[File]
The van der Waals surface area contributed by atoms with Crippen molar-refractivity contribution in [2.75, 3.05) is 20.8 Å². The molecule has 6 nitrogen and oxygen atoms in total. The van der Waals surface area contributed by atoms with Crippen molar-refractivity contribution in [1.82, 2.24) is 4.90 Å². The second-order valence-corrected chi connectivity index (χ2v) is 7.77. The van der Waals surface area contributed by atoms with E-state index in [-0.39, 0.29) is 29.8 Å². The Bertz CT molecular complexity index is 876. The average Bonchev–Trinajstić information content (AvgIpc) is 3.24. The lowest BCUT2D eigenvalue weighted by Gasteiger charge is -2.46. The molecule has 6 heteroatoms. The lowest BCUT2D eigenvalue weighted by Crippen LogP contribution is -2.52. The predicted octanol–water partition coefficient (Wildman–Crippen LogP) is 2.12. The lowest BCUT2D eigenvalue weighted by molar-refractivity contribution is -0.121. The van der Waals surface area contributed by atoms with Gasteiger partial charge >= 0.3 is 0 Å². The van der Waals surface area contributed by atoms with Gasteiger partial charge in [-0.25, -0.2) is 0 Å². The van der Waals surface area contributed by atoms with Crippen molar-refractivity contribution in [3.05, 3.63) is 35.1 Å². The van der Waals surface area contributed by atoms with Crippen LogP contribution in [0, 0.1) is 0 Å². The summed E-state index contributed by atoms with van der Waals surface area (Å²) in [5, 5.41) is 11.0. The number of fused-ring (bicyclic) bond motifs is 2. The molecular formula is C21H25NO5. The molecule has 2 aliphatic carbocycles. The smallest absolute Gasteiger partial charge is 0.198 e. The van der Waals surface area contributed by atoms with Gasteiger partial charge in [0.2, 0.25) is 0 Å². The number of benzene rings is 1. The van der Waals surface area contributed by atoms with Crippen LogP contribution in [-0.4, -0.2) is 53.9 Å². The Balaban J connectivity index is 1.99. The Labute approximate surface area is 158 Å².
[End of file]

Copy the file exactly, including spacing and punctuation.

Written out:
The van der Waals surface area contributed by atoms with Crippen molar-refractivity contribution in [2.75, 3.05) is 20.8 Å². The molecule has 6 nitrogen and oxygen atoms in total. The van der Waals surface area contributed by atoms with Crippen molar-refractivity contribution in [1.82, 2.24) is 4.90 Å². The second-order valence-corrected chi connectivity index (χ2v) is 7.77. The van der Waals surface area contributed by atoms with E-state index in [-0.39, 0.29) is 29.8 Å². The Bertz CT molecular complexity index is 876. The average Bonchev–Trinajstić information content (AvgIpc) is 3.24. The lowest BCUT2D eigenvalue weighted by Gasteiger charge is -2.46. The molecule has 6 heteroatoms. The lowest BCUT2D eigenvalue weighted by Crippen LogP contribution is -2.52. The predicted octanol–water partition coefficient (Wildman–Crippen LogP) is 2.12. The lowest BCUT2D eigenvalue weighted by molar-refractivity contribution is -0.121. The van der Waals surface area contributed by atoms with Gasteiger partial charge >= 0.3 is 0 Å². The van der Waals surface area contributed by atoms with Gasteiger partial charge in [-0.25, -0.2) is 0 Å². The van der Waals surface area contributed by atoms with Crippen molar-refractivity contribution in [3.05, 3.63) is 35.1 Å². The van der Waals surface area contributed by atoms with Crippen LogP contribution in [0, 0.1) is 0 Å². The summed E-state index contributed by atoms with van der Waals surface area (Å²) in [5, 5.41) is 11.0. The number of fused-ring (bicyclic) bond motifs is 2. The molecular formula is C21H25NO5. The molecule has 2 aliphatic carbocycles. The smallest absolute Gasteiger partial charge is 0.198 e. The van der Waals surface area contributed by atoms with Gasteiger partial charge in [0.2, 0.25) is 0 Å². The number of benzene rings is 1. The van der Waals surface area contributed by atoms with Crippen LogP contribution in [-0.4, -0.2) is 53.9 Å². The Balaban J connectivity index is 1.99. The Labute approximate surface area is 158 Å².